Economics also can be viewed from the taxpayer perspective, which is what means the most to the vast majority of citizens. When an industry causes externalized costs to be paid by taxpayers, and that cost exceeds the benefits received by those taxpayers, citizens end up taking huge losses in the form of tax increases to subsidize corporate welfare and risky business ventures that were doomed to fail from the start. Such costs can be exemplified by looking at what states receive from oil and gas taxes, royalty payments and signing bonuses versus what they have to pay to remediate the damage to roads caused by the volume of heavily loaded trucks that decimate roads, streets and bridges. Below is a chart showing the costs versus expenses four states recently incurred as a result of heavy drilling activities. Bear in mind there are many additional costs to taxpayers that are passed on to them from oil and gas drilling activities that are not reflected in the numbers below.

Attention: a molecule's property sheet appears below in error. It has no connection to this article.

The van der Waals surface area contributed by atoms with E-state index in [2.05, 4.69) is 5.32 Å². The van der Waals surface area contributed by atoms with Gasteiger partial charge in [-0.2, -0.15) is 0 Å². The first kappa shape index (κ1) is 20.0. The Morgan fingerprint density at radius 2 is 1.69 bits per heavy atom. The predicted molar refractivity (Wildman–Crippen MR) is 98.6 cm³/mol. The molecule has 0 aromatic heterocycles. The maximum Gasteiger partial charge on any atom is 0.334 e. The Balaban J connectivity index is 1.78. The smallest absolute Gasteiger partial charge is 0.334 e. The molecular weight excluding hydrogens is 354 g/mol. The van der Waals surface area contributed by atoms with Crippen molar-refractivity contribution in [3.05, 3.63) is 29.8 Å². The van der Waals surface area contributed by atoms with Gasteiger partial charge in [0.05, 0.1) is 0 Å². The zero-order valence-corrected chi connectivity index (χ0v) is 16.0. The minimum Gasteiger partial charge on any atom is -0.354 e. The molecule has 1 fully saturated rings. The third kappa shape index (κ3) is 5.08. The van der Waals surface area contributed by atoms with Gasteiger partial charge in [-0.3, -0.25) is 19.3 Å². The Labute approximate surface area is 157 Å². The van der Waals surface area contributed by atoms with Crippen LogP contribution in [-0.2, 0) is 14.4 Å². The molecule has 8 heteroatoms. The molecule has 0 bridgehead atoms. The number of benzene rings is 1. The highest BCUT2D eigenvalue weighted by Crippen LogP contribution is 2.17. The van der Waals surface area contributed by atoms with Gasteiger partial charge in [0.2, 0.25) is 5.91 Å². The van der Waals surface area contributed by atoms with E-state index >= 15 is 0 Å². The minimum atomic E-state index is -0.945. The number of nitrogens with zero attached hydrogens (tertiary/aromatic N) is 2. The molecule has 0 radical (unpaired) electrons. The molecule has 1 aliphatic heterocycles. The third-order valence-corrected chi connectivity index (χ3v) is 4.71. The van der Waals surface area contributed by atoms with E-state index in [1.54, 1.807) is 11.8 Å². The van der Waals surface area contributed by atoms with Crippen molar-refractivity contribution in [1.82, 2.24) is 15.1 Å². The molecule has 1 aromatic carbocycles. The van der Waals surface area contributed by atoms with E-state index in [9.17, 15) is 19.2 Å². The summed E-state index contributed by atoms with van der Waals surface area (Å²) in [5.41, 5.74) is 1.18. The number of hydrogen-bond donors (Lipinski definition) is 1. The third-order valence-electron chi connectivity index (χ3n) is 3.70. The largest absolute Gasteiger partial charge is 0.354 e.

Citizens should demand accountability of state officials who allow an industry to operate with impunity, and then pass along its externalized costs to taxpayers while in the pursuit of corporate profits and shareholder equity. If citizens fail to hold their elected, appointed and hired officials accountable, then they have nobody but themselves to blame for the higher taxes they pay while simultaneously paying higher prices in fuel costs for products that they subsidize with tax breaks and tax reductions for drillers and higher taxes on citizens.
These issues will be discussed and debated in the pages linked in this section. Of all the issues that drive the debate over natural gas production economics is the engine that will make or break the industry. Regardless of other issues and the merits of claims from either side, if shale gas production is not profitable, then it will not prevail. It is really that simple.